Both devices now tote an accelerometer borrowed from the 530 and 830, which means you get advanced incident detection as well as the incorporation of Garmin's mountain bike metrics on certain ride profiles. The new metrics include "Grit" and "Flow" ratings as well as jump statistics. The setup process for both devices has also been significantly improved. No more time spent re-customizing your device if you are upgrading - all of your settings are transferred via Garmin Connect in a matter of seconds. Never owned a Garmin before? No problem, Garmin will automatically populate your ride profiles based on the most popular ones used across the platform. For me, setup only took a few minutes for both devices.

The 130 Plus, weighing in at 33 grams, gains Climb Pro if you are using courses, new structured workout integration, and the promise of future connectivity that will allow you to control smart trainers. The 130 Plus has a claimed battery life of 8 hours for high usage and 12 for low usage.

The 1030 Plus, weighing in at 125 grams, now has the improved touchscreen from the 830, a processor that is 2x faster than the 1030, 32 gigabytes of internal storage, advanced routing options, and the ability to start and stop Livetrack on the fly. The 1030 Plus has a claimed battery life of 24 hours for high usage and 48 hours for low usage, which can be doubled using the Garmin Charge Power Pack.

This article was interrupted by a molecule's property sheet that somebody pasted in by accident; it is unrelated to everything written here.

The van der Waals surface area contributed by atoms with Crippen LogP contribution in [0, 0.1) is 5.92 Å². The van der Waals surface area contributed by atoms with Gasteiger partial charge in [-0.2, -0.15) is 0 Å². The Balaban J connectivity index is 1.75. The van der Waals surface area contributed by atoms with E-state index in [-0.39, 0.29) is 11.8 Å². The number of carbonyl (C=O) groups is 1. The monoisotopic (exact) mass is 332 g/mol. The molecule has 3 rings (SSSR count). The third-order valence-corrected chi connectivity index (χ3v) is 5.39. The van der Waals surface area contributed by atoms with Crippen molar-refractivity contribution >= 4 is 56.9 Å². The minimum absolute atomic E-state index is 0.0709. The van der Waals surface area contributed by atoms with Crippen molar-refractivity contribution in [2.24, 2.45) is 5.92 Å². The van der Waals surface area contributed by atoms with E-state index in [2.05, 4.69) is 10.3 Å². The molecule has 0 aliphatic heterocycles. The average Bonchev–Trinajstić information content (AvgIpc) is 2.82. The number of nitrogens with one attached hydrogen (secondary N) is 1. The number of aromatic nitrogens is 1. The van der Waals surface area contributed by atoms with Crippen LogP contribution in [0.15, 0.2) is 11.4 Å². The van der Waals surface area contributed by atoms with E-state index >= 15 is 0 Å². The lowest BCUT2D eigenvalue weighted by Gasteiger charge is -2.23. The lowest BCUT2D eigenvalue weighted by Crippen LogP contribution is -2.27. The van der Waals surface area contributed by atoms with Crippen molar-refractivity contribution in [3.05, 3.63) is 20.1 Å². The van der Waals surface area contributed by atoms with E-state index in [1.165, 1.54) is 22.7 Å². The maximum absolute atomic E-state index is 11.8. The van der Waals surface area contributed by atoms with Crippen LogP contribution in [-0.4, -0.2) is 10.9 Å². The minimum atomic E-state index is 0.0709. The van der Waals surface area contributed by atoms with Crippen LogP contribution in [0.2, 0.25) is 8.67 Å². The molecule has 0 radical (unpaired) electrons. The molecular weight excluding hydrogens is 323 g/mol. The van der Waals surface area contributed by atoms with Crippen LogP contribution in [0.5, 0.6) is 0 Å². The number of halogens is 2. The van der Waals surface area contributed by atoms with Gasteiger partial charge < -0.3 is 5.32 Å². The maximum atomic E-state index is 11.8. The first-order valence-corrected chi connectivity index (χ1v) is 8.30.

Prior to getting my hands on this model, I had always considered the 130 to be a little, well, silly. Why would anyone want a device with a limited feature set? This assertion was based solely on my understanding that Garmin devices were mapping and navigation devices first and foremost.

During the first year or so that I owned a Garmin 520, this was indeed what I used it for. I loaded routes that myself or friends created and relied on the device to get me from start to finish. As I have gained a greater familiarity with the roads within a 50 mile or so radius from where I live, my dependency on my Garmin for this purpose has diminished.

This is where the 130 Plus comes into its own. During the review period, when I didn't need to rely on a detailed map to know where I was going or how to get home, the 130 Plus became my go-to device. It is minimal, lightweight, and so simple that I forgot it was there. I was grossly wrong for underestimating this powerhouse computer in a compact package.

The 130 Plus can handle up to 8 data fields, integrates basic elevation charts, has very basic "bread crumb" navigation for running courses, and can utilize three types of GPS tracking for challenging terrain.

For my favorite 20-mile urban cyclocross loop the newly added mountain bike metrics gave me quantitative data to help me analyze my effort compared to previous attempts. For my daily commute, the computer steadfastly logged my miles, speed, and time. This thing just works.